Out & About: Women played a role in the Mexican-American War

Valley News Calendar Editor
Published: 7/15/2019 8:00:08 PM

WOODSTOCK — The Mexican-American War of 1846-1848 is often overshadowed by the Civil War, which started fewer than 15 years later.

It’s also often confused with the Texas Revolution, which took place 10 years earlier and featured the famed Battle of the Alamo and the heroics of Davy Crockett, and the Spanish-American War of 1898, some 50 years later.

But the Mexican-American War — fought between the U.S. and Mexico over the annexation of Texas — was a pivotal point in United States history.

“It’s terribly important in terms of American expansion,” said John Belohlavek, an author, historian and University of South Florida professor who has studied the war, after which the United States gained parts of modern-day Arizona, New Mexico, Colorado, Utah and California. “We strip Mexico of half of its country.”

And if the war is overlooked, even more so are the women who played a role in it on both sides. From 7-8 p.m. next Monday, at the Woodstock History Center, Belohlavek will explain their roles in a talk titled “Women Prostitutes, Patriots, and Spies.” His book on the topic, Patriots, Prostitutes, and Spies: Women and the Mexican-American War was published in 2017.

American women both advocated for and opposed the war. Some showcased that enthusiasm through knitting for the troops and encouraging them to be brave in the fight. Others thought the war was “taking advantage of the Mexicans to extend the institution of slavery,” Belohlavek said, noting that the Seneca Falls Convention took place in 1848. “This is just the tipping point where women are into the reform causes.”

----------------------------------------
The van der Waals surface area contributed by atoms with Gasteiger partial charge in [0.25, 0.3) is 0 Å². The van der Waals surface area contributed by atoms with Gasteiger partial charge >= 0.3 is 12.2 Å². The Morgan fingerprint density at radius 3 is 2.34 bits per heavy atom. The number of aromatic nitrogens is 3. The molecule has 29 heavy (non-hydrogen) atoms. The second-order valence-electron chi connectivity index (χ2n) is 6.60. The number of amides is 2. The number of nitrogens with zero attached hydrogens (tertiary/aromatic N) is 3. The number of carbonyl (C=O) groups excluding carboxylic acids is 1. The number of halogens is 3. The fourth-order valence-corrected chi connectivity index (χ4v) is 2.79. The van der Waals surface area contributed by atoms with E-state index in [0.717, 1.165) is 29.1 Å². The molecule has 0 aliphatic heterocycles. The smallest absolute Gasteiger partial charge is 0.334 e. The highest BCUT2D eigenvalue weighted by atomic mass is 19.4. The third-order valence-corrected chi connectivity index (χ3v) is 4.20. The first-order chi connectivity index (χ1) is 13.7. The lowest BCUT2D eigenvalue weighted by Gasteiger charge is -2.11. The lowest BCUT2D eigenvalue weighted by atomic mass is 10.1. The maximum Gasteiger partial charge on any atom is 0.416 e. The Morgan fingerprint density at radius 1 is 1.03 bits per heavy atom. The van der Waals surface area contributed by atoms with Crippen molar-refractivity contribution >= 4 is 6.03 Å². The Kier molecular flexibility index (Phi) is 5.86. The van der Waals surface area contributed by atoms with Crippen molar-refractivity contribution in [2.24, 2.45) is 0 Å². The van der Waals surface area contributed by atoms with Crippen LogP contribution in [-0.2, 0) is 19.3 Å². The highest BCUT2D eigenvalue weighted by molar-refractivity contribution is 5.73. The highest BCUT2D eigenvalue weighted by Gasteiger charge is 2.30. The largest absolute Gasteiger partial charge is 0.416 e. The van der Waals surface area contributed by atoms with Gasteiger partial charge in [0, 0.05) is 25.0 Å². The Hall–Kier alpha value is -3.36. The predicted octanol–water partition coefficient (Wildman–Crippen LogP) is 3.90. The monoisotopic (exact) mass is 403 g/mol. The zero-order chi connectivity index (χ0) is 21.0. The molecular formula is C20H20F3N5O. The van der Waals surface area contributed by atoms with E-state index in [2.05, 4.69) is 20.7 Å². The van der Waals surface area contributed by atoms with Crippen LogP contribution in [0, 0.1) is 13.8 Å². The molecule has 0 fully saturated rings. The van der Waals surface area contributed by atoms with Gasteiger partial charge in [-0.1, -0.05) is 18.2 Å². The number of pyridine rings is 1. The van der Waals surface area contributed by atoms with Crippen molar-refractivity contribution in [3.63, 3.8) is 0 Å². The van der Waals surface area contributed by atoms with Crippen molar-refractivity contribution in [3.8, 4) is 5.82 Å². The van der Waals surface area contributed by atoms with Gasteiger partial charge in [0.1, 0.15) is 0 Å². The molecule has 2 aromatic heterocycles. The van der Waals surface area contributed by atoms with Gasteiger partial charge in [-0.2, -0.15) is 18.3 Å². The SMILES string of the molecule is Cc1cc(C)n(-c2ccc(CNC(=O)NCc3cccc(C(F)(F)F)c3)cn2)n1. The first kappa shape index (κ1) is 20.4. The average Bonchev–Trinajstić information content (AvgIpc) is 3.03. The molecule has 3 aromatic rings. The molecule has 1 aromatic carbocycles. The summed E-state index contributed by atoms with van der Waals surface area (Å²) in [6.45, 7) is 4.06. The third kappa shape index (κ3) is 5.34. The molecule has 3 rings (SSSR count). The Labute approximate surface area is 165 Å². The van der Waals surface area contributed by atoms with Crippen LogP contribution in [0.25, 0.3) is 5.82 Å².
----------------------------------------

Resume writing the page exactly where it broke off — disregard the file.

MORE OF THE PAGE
For the women in Mexico, it was a much different war.

“It’s really pretty hard to find a happy situation for these Mexican women,” Belohlavek said.

They served as “soldaderas,” who accompanied the Mexican army to cook food and do laundry. Some even took part in the fighting.

“They were the hardscrabble companions to their men,” said Belohlavek, who spends part of each summer in the Woodstock area. There were also women who were living simply in areas that the U.S. Army occupied “who were exposed to the best and the worst of American behaviors.”

There were other women who were able to take advantage of the turmoil to make a profit. One was Maria Gertrudis Barceló, a Mexican woman who owned a saloon in Santa Fe and was a master gambler who also spied for the Americans during the war.

“She’s got wealth and status,” Belohlavek said. “Apparently you could not beat her.”

Sarah Bowman was an American woman who owned an inn and brothel in Matamoros called the American House.

“She’s a force,” Belohlavek said. Bowman was referred to as “the heroine of Fort Brown,” because she kept serving meals despite intense fighting during that 1846 battle.

Like Barceló, Bowman turned a profit.

“The line was that the guys would be charged $2.50 for a dozen eggs ... they would complain bitterly, but if they were charged $2.50 for a night at the American (House) they would never complain,” Belohlavek said.

Editor’s note: The Woodstock History Center is located at 26 Elm St. For more information, call 802-457-1822 or visit woodstockhistorycenter.org. Liz Sauchelli can be reached at esauchelli@vnews.com or 603-727-3221.

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